Study reveals the Inuit sled dogs' specific heritage

Siberian discovery confirmed the earliest evidence for dog breeding taking place on remote Zhokhov Island. New study, concerning the North American Arctic area, finds Inuit sledge dogs unique and specialised to help them to thrive.

Winter sledging on the coast of the Sea of Okhotsk; illustration by Bulychov Ivan Dmitriyevich (1856, St Petersberg, Russia); Scott Polar Research Institute; University of Cambridge (UK)

According to Coppinger's theory, pre-dog domestication process itself ran based on natural selection: Most confident, social pre-dogs got used to living close to human settlements, eating garbage and bringing up safely their offspring (fire deterred other predators, like wild cats living and hunting alone). In exchange, humans gained warning about danger and deterring potential intruders (by mature pre-dogs). Relatively smaller/weaker individuals adapted to a diet containing leftovers (low quality, less protein, less calories), then gave up their predation and hunting/living in packs habits for half-solitary scavenging. Domestic dog became the first domesticated animal - entirely and certainly the first predator put through that human-focused process.

In association with their utility, dogs were generally divided into

  • assisting humans during hunting (nomadic hunter-gatherers) - sight-hounds, scent-hounds
  • dedicated pastoral types (sedentary farming, agriculture) - guarding dogs, herding dogs.

Sled dogs assisted newcomers during Early human migrations - they were  irreplaceable in transportation.

Siberian archaeozoological discovery previously confirmed the earliest evidence for dog breeding taking place on the remote Zhokhov Island, where Paleo-Arctic dwellers were supposed to hunt polar bears, then pursued reindeer to survive frigid temperatures on vast territory in animal-skin tents. Researchers suggest that discovered remains belong to dogs bred for pulling a sled (one of them could be a wolf-dog hybrid). A comparison of their skulls to wolf skulls and Siberian Husky's ones coming from that region, proved its Canis familiaris species affinity.

Current study hypothesises about the Inuit dogs being intentionally maintained to keep/enhance the unique features instead of local dogs being adopted in course of their migration across the continent. Siberian Inuit are descendants of migrants who crossed Beringia during the Paleolithic, expanding their indigenous Asian culture to Greenland, subarctic Eastern Canada and the North American Arctic regions. Those Paleo-Arctic dwellers supposed to hunt sea mammals, and wandered huge distances using water craft and dog sledges (sea ice, glaciers).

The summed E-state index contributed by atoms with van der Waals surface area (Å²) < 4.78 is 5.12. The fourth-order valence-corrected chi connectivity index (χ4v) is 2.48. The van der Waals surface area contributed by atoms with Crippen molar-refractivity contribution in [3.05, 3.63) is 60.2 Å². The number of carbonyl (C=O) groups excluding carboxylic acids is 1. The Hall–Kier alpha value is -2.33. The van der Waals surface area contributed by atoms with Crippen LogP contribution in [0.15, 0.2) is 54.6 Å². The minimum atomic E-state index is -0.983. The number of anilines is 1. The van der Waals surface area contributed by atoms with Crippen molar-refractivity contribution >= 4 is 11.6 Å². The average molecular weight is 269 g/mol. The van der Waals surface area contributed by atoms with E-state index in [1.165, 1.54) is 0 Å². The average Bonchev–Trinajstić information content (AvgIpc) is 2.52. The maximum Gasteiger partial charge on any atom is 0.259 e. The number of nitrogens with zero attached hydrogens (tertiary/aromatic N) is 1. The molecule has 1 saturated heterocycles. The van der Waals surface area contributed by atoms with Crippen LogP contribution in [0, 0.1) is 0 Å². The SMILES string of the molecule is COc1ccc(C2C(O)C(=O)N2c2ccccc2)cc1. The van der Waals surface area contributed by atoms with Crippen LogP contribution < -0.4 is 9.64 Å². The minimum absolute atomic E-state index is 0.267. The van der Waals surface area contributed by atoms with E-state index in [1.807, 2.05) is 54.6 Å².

Basing on existing archaeological evidences, dogs weren't related to the North American Arctic before the Inuit arrival.

To test these hypotheses, we generated mitochondrial DNA and geometric morphometric data of skull and dental elements from a total of 922 North American Arctic dogs and wolves spanning over 4500 years.

The researched phenotype (morphological divergence) and genetic data (diversity) confirmed novel Inuit dogs larger with distinctive teeth shapes and proportionally narrower cranium, in comparison to their ancient fellows. It points on the Inuit dogs as specific type, predisposed to pull sledges through landscapes, on huge distances. Besides, the result analysed in the context of speculated locations and time periods showed dogs of the Inuit dominated regions genetically divergent from the rest local dog populations from 2000 years ago.

The genetic legacy of these Inuit dogs survives today in modern Arctic sledge dogs despite phenotypic differences between archaeological and modern Arctic dogs.

Along with advancement of civilisation, dog breeds[1] were shaped consistently by selection related to their utility - together with exemplary appearance and behavior - required for particular tasks. In harmony with their own standard, some offspring were picked out from every litter in order to let them survive and pass their genes to next generations. Among them 'ancient breeds'[2] kept the genome almost unchanged (in comparison to Canis lupus genome); they're considered to come directly from a common ancestor.

Modern sled dogs remained culturally and economically important for traditional Arctic residents - still preferred as form of transport, even if their number declines inversely due to climate changes (the natural environment losses) or recurring dog diseases (mobility, tourism); their popularity likewise steps aside technological progress (lifestyle changes, snowmobiles). However, dogs pulling sleds by snow fields stay essential part of autochthonic Arctic identity.

Specialized sledge dogs accompanied Inuit dispersal across the North American Arctic (2019); study by collective work
Archaeological dogs from the Early Holocene Zhokhov site in the Eastern Siberian Arctic (2017); research by Vladimir V. Pitulko, Aleksey K. Kasparov (Russian Academy of Sciences)
Coppinger Raymond, Lorna; „Dogs. A Startling New Understanding of Canine Origin, Behavior, and Evolution” (2002), "What is a dog?" (2015), "How Dogs Work" (2016)

[1] Breed means a group of individuals within the species, being characterised by a set of mutual, shared, noteworthy attributes, inherited - and solidified - by generations.
[2] Genetically divergent from the modern breeds - Basenji, Saluki, Afghan hound, Samoyed, Canaan dog, New Guinea singing dog, Chow Chow, Chinese Shar Pei, Akita, Alaskan malamute, Siberian husky, American Eskimo dog and Canis lupus dingo. - citation after Genome-wide SNP and haplotype analyses reveal a rich history underlying dog domestication (2004), study by collective work.